I don’t get interviewed much these days. Back in my pansies heyday everyone wanted a piece of me; queuing up, they were. But now we’ve settled into county life, I’ve become old dog, old tricks, descending into idyllic rural obscurity. But then up popped a request from Nicola MacCameron, a voiceover artist at Mic And … Continue reading Nothing Beats a Good Story

A Final Farewell

We can’t complain. Village life is calm and cuddly. But when the easing of lockdown let us travel further afield for the first time in around seven months, we packed our bags and were off like a shot. The bright lights of London beckoned and not even lousy weather could dampen our spirits. Travelling across … Continue reading A Final Farewell

Bring Out Your Dead

Before the miracle of modern medicine and universal healthcare, life for most was plagued by illness or the fear of it. People croaked in their beds from mundane diseases that today we pop a pill for. Many a cottage stairwell was too narrow for a coffin so some featured a trap door between floors called … Continue reading Bring Out Your Dead

And For My Next Trick

We’re currently living next to a building site. A local developer is chucking up a few more bungalows, like the world really needs a few more bungalows – affordable housing for the cash-strapped, yes, more well-appointed dwellings with double garages for the well-heeled, no. It’s a lost cause and we’re resigned to it. While a … Continue reading And For My Next Trick

Jack in the Bottle

That flicker of light at the end of the lockdown tunnel is getting brighter. Our days in the sun (or beer garden) will soon return. Meanwhile, we continue to do what we can to stay safe and sane. I hear sales of jigsaws have gone off like a rocket. It’s not the sport for us. … Continue reading Jack in the Bottle

Oi Speak Narrfuk Oi Do

Anyone living on these damp little islands and anyone who visits them knows that Britain is a nation of a thousand and one accents and dialects. Homespun and imported lingo twists and turns through town and county. We may live in a global village and in a mass media world where ‘Globalish’ (the cut-down version … Continue reading Oi Speak Narrfuk Oi Do

Wishing everyone a healthier, safer 2022 and a new normal more like the old.

Jurassic City

It’s been a pretty dismal summer, weather-wise. The shortest of heatwaves in June, a washed-out July and a blanket of low cloud for most of August. Still, we didn’t suffer the death and devastation of flash floods, wilting temperatures and rampant wildfires that afflicted Turkey and much of continental Europe so I guess we should count our lucky stars. And who needs the sun anyway when the streets of Norwich are lit up by brightly coloured dinosaurs?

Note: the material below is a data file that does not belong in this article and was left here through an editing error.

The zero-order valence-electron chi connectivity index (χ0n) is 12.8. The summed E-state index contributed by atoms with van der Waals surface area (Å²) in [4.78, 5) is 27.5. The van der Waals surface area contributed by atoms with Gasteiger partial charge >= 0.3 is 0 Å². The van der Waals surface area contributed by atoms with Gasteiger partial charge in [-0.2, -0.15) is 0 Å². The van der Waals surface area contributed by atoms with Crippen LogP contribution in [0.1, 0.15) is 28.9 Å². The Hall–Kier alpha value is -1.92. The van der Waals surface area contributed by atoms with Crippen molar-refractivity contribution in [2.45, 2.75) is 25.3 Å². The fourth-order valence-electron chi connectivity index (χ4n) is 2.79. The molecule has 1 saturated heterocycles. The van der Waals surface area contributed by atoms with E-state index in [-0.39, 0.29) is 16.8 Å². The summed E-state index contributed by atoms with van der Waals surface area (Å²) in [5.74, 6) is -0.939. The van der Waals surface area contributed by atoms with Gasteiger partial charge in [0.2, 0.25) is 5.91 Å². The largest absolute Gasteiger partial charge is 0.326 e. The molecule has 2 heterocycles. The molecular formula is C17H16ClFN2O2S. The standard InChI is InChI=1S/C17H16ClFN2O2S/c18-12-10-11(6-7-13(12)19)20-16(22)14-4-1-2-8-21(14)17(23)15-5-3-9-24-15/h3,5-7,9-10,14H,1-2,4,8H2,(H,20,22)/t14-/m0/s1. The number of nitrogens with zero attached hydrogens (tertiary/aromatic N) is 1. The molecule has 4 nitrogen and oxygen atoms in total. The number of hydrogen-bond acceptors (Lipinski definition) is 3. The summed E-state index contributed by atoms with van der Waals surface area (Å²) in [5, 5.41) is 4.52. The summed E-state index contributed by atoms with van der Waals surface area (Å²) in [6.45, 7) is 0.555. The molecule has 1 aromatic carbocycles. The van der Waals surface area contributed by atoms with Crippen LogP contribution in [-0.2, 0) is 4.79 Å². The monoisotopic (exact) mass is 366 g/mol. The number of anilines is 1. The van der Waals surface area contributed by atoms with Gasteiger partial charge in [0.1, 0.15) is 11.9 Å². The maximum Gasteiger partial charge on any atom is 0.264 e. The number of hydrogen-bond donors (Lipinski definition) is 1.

Over the last few years we’ve had an invasion of psychedelic gorillas, a parade of glittery elephants, the flight of the camp dragons, a husk of vivid hares and a swarm of big bugs. Now it’s the turn of dazzling dinosaurs on the Go Go Discover T Rex Trail inspired by the arrival in Norwich Cathedral of Dippy, the Natural History Museum’s iconic Diplodocus cast. It’s the final gig of his nationwide tour.

Image courtesy of Norwich Cathedral

Twenty-one individually designed T Rex sculptures meander through the centre of the city as a guided route to the Cathedral – just in time for school’s out for Summer. If God can’t tempt the kids into church come Sunday, Dippy surely will.

Here’s a small sample. I guess my favourite ought to be the rainbow T Rex stomping all over Millennium Plain but actually it’s Sherlock on Cathedral Close that gets my vote.

As usual, the trail is all in aid of Break, a charity providing support to young people in care. They’ve also covered Cambridge in a herd of colourful cows. That’s a lot of painted udders.

Summer of Laughs (Part 1)

It’s been a comedy season of fun and laughter, despite the COVID blues and the hit and miss weather. After drag gags from the extraordinary La Voix a couple of weeks ago, we were back at Interlude in the Close for another comic treat – Henning Wehn, the self-styled ‘German Comedy Ambassador for Teutonic jolliness’.

A regular on many a TV panel show, Henning has been living and working in Britain for twenty years and provides a ballsy view of the life on these islands from a continental perspective, always delivered with wit, insight and affection.

His was a show in preview called Das Neuen Materialen Nachten (The New Materials Night) – a brand new routine, testing the water before a big tour. And there was plenty of water to go round – our bottom halves were soaked through as we rushed along Cathedral Close and squelched across the sodden playing fields of the lower school. Liam was wearing trainers – well you can imagine.

What Henning ambitiously called a masterpiece under construction was more a work in progress but there was plenty of witty banter, and the jokes old and new made sure the angry clouds didn’t dampen our spirits. The wine helped, of course.